Senator John J. Williams was born in Bayard, Delaware, on May 17, 1904. Williams started his career in politics serving on the Town Council of Millsboro. In 1946, after serving fourteen years on the Town Council, Williams ran for the United States Senate and won the Republican Party nomination and the seat. From the beginning of his Senate career, Williams stayed true to his conservative ideals. He advocated for the agriculture industry in Delaware and supported federal fiscal conservatism. Williams served on several committees, including two of the five key committees in the U.S. Senate: Finance and Foreign Relations. He served as the Republican Party liaison between the two committees until his retirement in 1970.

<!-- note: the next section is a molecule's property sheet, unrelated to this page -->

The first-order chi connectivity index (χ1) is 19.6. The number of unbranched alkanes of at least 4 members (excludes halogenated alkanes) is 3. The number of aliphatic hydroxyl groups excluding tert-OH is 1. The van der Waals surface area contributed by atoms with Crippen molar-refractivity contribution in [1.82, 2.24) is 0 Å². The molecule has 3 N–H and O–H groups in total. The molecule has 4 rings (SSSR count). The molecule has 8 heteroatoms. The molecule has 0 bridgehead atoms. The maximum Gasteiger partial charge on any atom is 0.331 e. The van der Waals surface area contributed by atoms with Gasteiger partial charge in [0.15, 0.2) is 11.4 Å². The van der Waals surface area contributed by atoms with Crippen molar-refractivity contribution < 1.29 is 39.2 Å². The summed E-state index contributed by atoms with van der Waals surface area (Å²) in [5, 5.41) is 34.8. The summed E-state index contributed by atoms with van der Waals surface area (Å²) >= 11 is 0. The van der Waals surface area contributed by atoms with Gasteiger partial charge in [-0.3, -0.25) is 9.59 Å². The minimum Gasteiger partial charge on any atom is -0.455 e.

During the civil rights era of the 1950s and 1960s, Williams was widely credited with quelling civil unrest in Delaware over the issue of court-ordered integration. In 1965, he introduced the “Clean Elections” amendment to the Voting Rights Act, which sought to create a fair and honest voting process by criminalizing vote-buying and falsifying voter and registration information. Williams became famous for his investigative work and sparked public interest in 1963 when he pressed for a formal investigation of Robert G. (“Bobby”) Baker, Secretary to the Senate Majority, before the Rules Committee. For the Baker case, he was lauded for his courageousness in confronting the issues of ethical standards for elected officials and government employees.
In 1969, Williams announced he would not seek re-election in 1970 and left the Senate on January 1, 1971. Upon his retirement, Williams and his wife, Elsie, returned to Millsboro and remained active in public service until his death on January 11, 1988.